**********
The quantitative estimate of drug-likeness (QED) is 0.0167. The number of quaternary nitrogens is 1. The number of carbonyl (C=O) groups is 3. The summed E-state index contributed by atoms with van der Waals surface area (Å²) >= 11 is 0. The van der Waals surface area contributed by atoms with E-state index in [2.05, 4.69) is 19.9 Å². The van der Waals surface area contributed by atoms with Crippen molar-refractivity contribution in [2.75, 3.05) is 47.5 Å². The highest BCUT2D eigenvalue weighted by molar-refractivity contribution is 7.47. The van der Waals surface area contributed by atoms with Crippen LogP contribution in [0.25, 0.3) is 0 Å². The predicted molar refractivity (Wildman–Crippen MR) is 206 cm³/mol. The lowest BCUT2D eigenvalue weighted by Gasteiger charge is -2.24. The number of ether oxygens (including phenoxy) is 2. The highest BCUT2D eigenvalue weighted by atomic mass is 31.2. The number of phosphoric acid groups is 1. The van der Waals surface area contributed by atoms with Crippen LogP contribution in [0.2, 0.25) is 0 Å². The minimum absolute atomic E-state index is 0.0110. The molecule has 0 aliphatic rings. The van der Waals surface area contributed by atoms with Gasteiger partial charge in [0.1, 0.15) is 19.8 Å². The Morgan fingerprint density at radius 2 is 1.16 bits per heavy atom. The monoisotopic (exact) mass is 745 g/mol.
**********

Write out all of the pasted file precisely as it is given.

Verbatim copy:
The quantitative estimate of drug-likeness (QED) is 0.0167. The number of quaternary nitrogens is 1. The number of carbonyl (C=O) groups is 3. The summed E-state index contributed by atoms with van der Waals surface area (Å²) >= 11 is 0. The van der Waals surface area contributed by atoms with E-state index in [2.05, 4.69) is 19.9 Å². The van der Waals surface area contributed by atoms with Crippen molar-refractivity contribution in [2.75, 3.05) is 47.5 Å². The highest BCUT2D eigenvalue weighted by molar-refractivity contribution is 7.47. The van der Waals surface area contributed by atoms with Crippen LogP contribution in [0.25, 0.3) is 0 Å². The predicted molar refractivity (Wildman–Crippen MR) is 206 cm³/mol. The lowest BCUT2D eigenvalue weighted by Gasteiger charge is -2.24. The number of ether oxygens (including phenoxy) is 2. The highest BCUT2D eigenvalue weighted by atomic mass is 31.2. The number of phosphoric acid groups is 1. The van der Waals surface area contributed by atoms with Crippen LogP contribution in [0.2, 0.25) is 0 Å². The minimum absolute atomic E-state index is 0.0110. The molecule has 0 aliphatic rings. The van der Waals surface area contributed by atoms with Gasteiger partial charge in [0.1, 0.15) is 19.8 Å². The Morgan fingerprint density at radius 2 is 1.16 bits per heavy atom. The monoisotopic (exact) mass is 745 g/mol.